10. FOR A SOLID DECADE, SPICY CHICKEN WAS THE ONLY OPTION.

Their original recipe was spicy, and they didn’t launch the mild version until 1986. And when they did, they did it with this oh-so-1980s commercial.

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Why a Readily Available Used Paperback Is Selling for Thousands of Dollars on Amazon
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iStock

At first glance, getting ahold of a copy of One Snowy Knight, a historical romance novel by Deborah MacGillivray, isn't hard at all. You can get the book, which originally came out in 2009, for a few bucks on Amazon. And yet according to one seller, a used copy of the book is worth more than $2600. Why? As The New York Times reports, this price disparity has more to do with the marketing techniques of Amazon's third-party sellers than it does the market value of the book.

As of June 5, a copy of One Snowy Knight was listed by a third-party seller on Amazon for $2630.52. By the time the Times wrote about it on July 15, the price had jumped to $2800. That listing has since disappeared, but a seller called Supersonic Truck still has a used copy available for $1558.33 (plus shipping!). And it's not even a rare book—it was reprinted in July.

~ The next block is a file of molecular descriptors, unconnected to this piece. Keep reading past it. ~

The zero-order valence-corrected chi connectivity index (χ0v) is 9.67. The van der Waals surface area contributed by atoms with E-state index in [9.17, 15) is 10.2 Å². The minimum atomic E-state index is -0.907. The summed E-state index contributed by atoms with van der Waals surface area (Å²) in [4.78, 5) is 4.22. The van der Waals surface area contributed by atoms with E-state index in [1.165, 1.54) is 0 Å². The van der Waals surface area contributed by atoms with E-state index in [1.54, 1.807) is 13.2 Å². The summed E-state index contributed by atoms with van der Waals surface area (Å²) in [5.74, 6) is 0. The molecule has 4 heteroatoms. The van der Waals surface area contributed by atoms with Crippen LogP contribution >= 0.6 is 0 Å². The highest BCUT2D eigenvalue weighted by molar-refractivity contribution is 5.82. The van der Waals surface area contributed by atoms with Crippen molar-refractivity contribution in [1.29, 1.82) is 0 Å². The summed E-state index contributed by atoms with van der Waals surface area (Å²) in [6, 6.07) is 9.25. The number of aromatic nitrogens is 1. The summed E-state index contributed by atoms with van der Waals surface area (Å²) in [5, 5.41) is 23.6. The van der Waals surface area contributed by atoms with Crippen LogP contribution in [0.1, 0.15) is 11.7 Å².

The Times found similar listings for secondhand books that cost hundreds if not thousands of dollars more than their market price. Those retailers might not even have the book on hand—but if someone is crazy enough to pay $1500 for a mass-market paperback that sells for only a few dollars elsewhere, that retailer can make a killing by simply snapping it up from somewhere else and passing it on to the chump who placed an order with them.